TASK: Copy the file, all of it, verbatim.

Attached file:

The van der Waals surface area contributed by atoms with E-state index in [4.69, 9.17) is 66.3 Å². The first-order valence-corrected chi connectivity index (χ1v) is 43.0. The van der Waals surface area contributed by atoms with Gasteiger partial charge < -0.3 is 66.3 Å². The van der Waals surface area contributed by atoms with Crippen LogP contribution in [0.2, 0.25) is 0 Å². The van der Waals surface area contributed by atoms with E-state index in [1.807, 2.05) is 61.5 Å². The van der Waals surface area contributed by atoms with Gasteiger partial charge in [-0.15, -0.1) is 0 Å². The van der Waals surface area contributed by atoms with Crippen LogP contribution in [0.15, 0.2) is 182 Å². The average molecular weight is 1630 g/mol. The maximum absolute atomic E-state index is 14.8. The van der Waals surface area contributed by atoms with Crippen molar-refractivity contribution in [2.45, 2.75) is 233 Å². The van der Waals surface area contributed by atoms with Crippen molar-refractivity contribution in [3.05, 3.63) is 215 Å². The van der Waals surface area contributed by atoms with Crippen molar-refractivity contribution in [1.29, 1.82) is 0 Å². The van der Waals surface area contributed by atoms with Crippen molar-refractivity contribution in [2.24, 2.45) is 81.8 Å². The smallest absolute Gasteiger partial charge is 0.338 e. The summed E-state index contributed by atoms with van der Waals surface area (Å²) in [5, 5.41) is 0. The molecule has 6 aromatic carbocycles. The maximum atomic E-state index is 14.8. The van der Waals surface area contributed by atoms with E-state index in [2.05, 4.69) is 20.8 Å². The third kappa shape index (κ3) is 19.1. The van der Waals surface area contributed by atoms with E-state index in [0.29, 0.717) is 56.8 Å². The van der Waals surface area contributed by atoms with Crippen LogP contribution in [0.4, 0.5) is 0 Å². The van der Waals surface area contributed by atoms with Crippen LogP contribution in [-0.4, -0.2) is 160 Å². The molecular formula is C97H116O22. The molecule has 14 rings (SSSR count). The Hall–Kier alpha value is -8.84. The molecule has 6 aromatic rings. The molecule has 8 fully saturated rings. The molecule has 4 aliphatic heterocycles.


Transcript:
The van der Waals surface area contributed by atoms with E-state index in [4.69, 9.17) is 66.3 Å². The first-order valence-corrected chi connectivity index (χ1v) is 43.0. The van der Waals surface area contributed by atoms with Gasteiger partial charge < -0.3 is 66.3 Å². The van der Waals surface area contributed by atoms with Crippen LogP contribution in [0.2, 0.25) is 0 Å². The van der Waals surface area contributed by atoms with E-state index in [1.807, 2.05) is 61.5 Å². The van der Waals surface area contributed by atoms with Gasteiger partial charge in [-0.15, -0.1) is 0 Å². The van der Waals surface area contributed by atoms with Crippen LogP contribution in [0.15, 0.2) is 182 Å². The average molecular weight is 1630 g/mol. The maximum absolute atomic E-state index is 14.8. The van der Waals surface area contributed by atoms with Crippen molar-refractivity contribution in [2.45, 2.75) is 233 Å². The van der Waals surface area contributed by atoms with Crippen molar-refractivity contribution in [3.05, 3.63) is 215 Å². The van der Waals surface area contributed by atoms with Crippen molar-refractivity contribution in [1.29, 1.82) is 0 Å². The van der Waals surface area contributed by atoms with Crippen molar-refractivity contribution in [2.24, 2.45) is 81.8 Å². The smallest absolute Gasteiger partial charge is 0.338 e. The summed E-state index contributed by atoms with van der Waals surface area (Å²) in [5, 5.41) is 0. The molecule has 6 aromatic carbocycles. The maximum atomic E-state index is 14.8. The van der Waals surface area contributed by atoms with E-state index in [2.05, 4.69) is 20.8 Å². The third kappa shape index (κ3) is 19.1. The van der Waals surface area contributed by atoms with E-state index in [0.29, 0.717) is 56.8 Å². The van der Waals surface area contributed by atoms with Crippen LogP contribution in [0.4, 0.5) is 0 Å². The van der Waals surface area contributed by atoms with Crippen LogP contribution in [-0.4, -0.2) is 160 Å². The molecular formula is C97H116O22. The molecule has 14 rings (SSSR count). The Hall–Kier alpha value is -8.84. The molecule has 6 aromatic rings. The molecule has 8 fully saturated rings. The molecule has 4 aliphatic heterocycles.